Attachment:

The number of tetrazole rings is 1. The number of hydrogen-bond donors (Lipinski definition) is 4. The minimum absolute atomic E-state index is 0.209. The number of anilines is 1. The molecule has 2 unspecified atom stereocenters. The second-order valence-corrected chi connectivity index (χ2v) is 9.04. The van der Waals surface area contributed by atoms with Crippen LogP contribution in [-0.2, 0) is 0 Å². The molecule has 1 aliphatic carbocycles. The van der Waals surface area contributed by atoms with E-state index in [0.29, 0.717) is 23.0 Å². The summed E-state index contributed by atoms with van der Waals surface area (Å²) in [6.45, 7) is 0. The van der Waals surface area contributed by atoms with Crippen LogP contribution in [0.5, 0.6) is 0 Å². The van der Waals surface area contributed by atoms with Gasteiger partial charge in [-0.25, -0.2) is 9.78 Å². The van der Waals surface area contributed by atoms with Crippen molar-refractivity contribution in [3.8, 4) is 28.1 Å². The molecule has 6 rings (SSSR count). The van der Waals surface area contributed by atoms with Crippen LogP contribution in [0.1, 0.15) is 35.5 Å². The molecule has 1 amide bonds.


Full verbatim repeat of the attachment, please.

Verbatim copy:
The number of tetrazole rings is 1. The number of hydrogen-bond donors (Lipinski definition) is 4. The minimum absolute atomic E-state index is 0.209. The number of anilines is 1. The molecule has 2 unspecified atom stereocenters. The second-order valence-corrected chi connectivity index (χ2v) is 9.04. The van der Waals surface area contributed by atoms with Crippen LogP contribution in [-0.2, 0) is 0 Å². The molecule has 1 aliphatic carbocycles. The van der Waals surface area contributed by atoms with E-state index in [0.29, 0.717) is 23.0 Å². The summed E-state index contributed by atoms with van der Waals surface area (Å²) in [6.45, 7) is 0. The van der Waals surface area contributed by atoms with Crippen LogP contribution in [0.5, 0.6) is 0 Å². The van der Waals surface area contributed by atoms with Gasteiger partial charge in [-0.25, -0.2) is 9.78 Å². The van der Waals surface area contributed by atoms with Crippen molar-refractivity contribution in [3.8, 4) is 28.1 Å². The molecule has 6 rings (SSSR count). The van der Waals surface area contributed by atoms with Crippen LogP contribution in [0.1, 0.15) is 35.5 Å². The molecule has 1 amide bonds.